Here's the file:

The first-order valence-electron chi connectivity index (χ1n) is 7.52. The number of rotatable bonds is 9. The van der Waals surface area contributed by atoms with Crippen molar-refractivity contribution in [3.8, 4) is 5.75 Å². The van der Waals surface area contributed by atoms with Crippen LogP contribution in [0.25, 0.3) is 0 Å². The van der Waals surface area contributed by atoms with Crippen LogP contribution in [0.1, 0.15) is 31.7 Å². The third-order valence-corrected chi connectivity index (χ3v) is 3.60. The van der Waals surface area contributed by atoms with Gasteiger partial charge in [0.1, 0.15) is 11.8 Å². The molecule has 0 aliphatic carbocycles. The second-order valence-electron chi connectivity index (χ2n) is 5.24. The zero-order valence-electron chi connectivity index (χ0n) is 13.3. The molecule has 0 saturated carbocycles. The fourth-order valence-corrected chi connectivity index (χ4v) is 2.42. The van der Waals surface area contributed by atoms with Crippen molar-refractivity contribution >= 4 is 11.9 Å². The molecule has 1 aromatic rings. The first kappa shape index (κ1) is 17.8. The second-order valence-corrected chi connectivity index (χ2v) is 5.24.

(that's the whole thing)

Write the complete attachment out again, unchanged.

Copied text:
The first-order valence-electron chi connectivity index (χ1n) is 7.52. The number of rotatable bonds is 9. The van der Waals surface area contributed by atoms with Crippen molar-refractivity contribution in [3.8, 4) is 5.75 Å². The van der Waals surface area contributed by atoms with Crippen LogP contribution in [0.25, 0.3) is 0 Å². The van der Waals surface area contributed by atoms with Crippen LogP contribution in [0.1, 0.15) is 31.7 Å². The third-order valence-corrected chi connectivity index (χ3v) is 3.60. The van der Waals surface area contributed by atoms with Gasteiger partial charge in [0.1, 0.15) is 11.8 Å². The molecule has 0 aliphatic carbocycles. The second-order valence-electron chi connectivity index (χ2n) is 5.24. The zero-order valence-electron chi connectivity index (χ0n) is 13.3. The molecule has 0 saturated carbocycles. The fourth-order valence-corrected chi connectivity index (χ4v) is 2.42. The van der Waals surface area contributed by atoms with Crippen molar-refractivity contribution >= 4 is 11.9 Å². The molecule has 1 aromatic rings. The first kappa shape index (κ1) is 17.8. The second-order valence-corrected chi connectivity index (χ2v) is 5.24.